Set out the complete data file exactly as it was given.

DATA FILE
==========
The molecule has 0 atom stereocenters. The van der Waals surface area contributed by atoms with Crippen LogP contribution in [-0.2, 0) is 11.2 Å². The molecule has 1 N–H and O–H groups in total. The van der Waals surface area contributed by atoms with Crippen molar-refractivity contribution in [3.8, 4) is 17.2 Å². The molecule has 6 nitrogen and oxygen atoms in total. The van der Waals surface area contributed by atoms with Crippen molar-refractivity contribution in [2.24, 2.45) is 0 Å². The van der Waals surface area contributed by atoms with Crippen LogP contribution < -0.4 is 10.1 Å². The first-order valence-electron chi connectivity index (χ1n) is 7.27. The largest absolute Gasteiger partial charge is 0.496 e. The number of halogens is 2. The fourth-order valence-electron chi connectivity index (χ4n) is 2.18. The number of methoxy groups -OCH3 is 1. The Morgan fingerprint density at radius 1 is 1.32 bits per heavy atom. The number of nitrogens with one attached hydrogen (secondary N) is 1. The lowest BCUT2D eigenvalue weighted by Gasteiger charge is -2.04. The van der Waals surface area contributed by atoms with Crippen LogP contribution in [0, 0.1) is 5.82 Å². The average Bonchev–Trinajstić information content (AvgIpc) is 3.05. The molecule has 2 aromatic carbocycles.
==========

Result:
The molecule has 0 atom stereocenters. The van der Waals surface area contributed by atoms with Crippen LogP contribution in [-0.2, 0) is 11.2 Å². The molecule has 1 N–H and O–H groups in total. The van der Waals surface area contributed by atoms with Crippen molar-refractivity contribution in [3.8, 4) is 17.2 Å². The molecule has 6 nitrogen and oxygen atoms in total. The van der Waals surface area contributed by atoms with Crippen molar-refractivity contribution in [2.24, 2.45) is 0 Å². The van der Waals surface area contributed by atoms with Crippen LogP contribution < -0.4 is 10.1 Å². The first-order valence-electron chi connectivity index (χ1n) is 7.27. The largest absolute Gasteiger partial charge is 0.496 e. The number of halogens is 2. The fourth-order valence-electron chi connectivity index (χ4n) is 2.18. The number of methoxy groups -OCH3 is 1. The Morgan fingerprint density at radius 1 is 1.32 bits per heavy atom. The number of nitrogens with one attached hydrogen (secondary N) is 1. The lowest BCUT2D eigenvalue weighted by Gasteiger charge is -2.04. The van der Waals surface area contributed by atoms with Crippen LogP contribution in [0, 0.1) is 5.82 Å². The average Bonchev–Trinajstić information content (AvgIpc) is 3.05. The molecule has 2 aromatic carbocycles.